I just answered a reporter's question about whether Kagan is required to recuse herself in the health care matter:
Kagan's "Simply amazing!" comment, in response to Tribe's mentioning that there appeared to be sufficient votes for passage of the health care legislation, is not enough to justify disqualification. It could be read as simply a statement of fact -- it was amazing, regardless of one's approval of passage. However, even as an expression of approval of passage, the comment does not indicate that the Health Care Law is her work product, or that she had any substantive role at all in its formulation and passage. (Compare Breyer's role regarding the Sentencing Guidelines, which were his work product.)
If, in fact, Kagan participated in any litigation strategy sessions regarding the Act, however, she would clearly be disqualified under 455(b)(3) and 455 (a). But whether she did appears to be based only on surmise, and, as I understand it, has been expressly denied. Her denial would not in itself be enough to avoid disqualification (see Liljeberg), but just the fact that Katyal asked whether she shouldn't be at the strategy session, does not seem to be substantive enough to justify the inference that she actually attended the meeting. Indeed, in view of the importance of the litigation strategy session and her role as SG, the fact that he asked suggests that he had a reason to ask, e.g., that she was not on a list of participants.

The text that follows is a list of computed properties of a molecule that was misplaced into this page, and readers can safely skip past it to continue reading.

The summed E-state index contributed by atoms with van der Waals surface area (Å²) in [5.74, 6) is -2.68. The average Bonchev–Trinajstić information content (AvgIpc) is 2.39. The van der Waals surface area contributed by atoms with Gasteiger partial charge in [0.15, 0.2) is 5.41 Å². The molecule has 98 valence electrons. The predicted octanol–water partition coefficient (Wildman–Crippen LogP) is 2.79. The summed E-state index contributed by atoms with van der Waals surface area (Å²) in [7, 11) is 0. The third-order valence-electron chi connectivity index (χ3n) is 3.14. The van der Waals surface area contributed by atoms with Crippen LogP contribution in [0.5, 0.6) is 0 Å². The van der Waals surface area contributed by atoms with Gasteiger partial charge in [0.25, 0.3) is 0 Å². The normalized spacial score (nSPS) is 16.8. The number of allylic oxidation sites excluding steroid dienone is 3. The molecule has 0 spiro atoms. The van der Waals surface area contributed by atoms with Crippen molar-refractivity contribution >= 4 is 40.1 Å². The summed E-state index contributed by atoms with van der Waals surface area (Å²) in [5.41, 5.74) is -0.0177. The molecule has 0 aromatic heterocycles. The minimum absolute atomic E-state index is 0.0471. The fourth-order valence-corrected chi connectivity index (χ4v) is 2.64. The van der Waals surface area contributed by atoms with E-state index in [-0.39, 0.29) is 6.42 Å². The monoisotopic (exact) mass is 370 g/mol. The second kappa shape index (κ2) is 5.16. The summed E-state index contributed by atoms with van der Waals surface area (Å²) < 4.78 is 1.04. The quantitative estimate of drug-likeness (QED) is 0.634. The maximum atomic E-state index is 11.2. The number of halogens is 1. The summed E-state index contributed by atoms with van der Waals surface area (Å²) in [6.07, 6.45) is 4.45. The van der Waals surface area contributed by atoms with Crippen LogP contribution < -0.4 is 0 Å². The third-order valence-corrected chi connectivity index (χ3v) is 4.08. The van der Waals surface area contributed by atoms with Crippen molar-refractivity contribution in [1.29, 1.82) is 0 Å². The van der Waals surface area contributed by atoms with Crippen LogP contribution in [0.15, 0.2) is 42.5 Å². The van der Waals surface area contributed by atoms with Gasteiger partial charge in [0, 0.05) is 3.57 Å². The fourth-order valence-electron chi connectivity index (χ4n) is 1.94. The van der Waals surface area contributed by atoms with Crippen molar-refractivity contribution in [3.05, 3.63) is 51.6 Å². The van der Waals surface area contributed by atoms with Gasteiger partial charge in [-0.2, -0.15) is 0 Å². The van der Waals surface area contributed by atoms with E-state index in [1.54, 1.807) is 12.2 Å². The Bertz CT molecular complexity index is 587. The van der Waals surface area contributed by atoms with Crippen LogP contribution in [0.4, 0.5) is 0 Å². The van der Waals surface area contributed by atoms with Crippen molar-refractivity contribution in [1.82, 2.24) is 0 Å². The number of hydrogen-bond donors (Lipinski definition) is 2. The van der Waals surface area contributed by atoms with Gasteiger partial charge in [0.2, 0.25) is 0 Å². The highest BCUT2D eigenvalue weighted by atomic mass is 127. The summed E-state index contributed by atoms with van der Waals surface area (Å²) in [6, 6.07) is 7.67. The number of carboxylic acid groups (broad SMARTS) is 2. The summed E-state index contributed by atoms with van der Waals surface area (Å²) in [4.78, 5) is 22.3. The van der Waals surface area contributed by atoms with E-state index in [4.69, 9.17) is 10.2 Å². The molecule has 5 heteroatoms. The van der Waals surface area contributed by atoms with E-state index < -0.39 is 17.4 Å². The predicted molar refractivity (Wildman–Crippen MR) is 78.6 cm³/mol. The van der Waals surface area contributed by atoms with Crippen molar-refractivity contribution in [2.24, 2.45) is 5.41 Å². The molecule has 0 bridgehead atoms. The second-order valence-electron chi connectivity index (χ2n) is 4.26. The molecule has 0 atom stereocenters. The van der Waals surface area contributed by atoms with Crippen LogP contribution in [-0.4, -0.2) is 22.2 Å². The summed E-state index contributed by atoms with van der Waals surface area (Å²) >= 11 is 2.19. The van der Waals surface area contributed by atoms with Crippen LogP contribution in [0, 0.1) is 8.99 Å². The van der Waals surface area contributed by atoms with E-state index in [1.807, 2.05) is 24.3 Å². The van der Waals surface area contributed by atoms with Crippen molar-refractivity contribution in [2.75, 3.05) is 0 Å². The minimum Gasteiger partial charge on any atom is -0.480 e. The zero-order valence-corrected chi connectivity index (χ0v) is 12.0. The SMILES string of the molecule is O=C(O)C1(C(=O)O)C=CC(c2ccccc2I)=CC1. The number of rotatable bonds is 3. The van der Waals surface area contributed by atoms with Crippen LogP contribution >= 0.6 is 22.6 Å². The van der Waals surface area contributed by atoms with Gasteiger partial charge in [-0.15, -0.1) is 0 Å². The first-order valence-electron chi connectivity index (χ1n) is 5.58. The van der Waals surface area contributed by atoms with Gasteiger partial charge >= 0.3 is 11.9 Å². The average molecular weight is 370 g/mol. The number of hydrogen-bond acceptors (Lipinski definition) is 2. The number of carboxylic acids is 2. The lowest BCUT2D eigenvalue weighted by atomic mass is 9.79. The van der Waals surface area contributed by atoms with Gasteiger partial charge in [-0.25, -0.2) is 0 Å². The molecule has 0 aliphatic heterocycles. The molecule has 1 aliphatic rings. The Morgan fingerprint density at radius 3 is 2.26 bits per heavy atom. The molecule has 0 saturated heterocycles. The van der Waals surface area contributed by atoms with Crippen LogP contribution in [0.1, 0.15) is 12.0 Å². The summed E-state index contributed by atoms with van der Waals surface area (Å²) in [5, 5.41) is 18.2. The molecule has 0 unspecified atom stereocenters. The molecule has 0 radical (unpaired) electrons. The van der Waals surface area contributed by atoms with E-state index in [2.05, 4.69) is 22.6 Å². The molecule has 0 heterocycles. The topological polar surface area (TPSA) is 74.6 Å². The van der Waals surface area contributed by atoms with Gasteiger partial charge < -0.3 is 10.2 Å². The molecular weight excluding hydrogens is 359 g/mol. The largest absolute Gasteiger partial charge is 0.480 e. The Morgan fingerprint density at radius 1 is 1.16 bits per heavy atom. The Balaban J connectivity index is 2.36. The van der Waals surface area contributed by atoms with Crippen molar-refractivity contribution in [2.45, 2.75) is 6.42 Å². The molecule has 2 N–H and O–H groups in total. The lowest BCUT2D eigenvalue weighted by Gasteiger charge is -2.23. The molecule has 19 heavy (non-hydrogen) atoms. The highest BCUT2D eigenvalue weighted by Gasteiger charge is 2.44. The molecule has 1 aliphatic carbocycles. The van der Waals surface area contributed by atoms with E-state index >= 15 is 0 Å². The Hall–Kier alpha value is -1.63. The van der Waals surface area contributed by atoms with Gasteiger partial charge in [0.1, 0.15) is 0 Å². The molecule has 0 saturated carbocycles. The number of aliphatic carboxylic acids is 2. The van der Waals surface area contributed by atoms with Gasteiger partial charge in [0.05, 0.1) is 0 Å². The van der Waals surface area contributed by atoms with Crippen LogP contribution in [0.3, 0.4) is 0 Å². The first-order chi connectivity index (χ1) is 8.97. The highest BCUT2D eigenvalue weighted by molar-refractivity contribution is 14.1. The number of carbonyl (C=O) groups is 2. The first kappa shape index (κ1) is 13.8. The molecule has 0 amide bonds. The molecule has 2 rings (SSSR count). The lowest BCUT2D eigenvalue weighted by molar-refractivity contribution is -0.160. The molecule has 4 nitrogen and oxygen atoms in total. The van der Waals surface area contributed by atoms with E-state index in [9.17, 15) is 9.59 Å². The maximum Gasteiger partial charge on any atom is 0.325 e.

On what we have at this point, therefore, I don't think Kagan is required to recuse herself.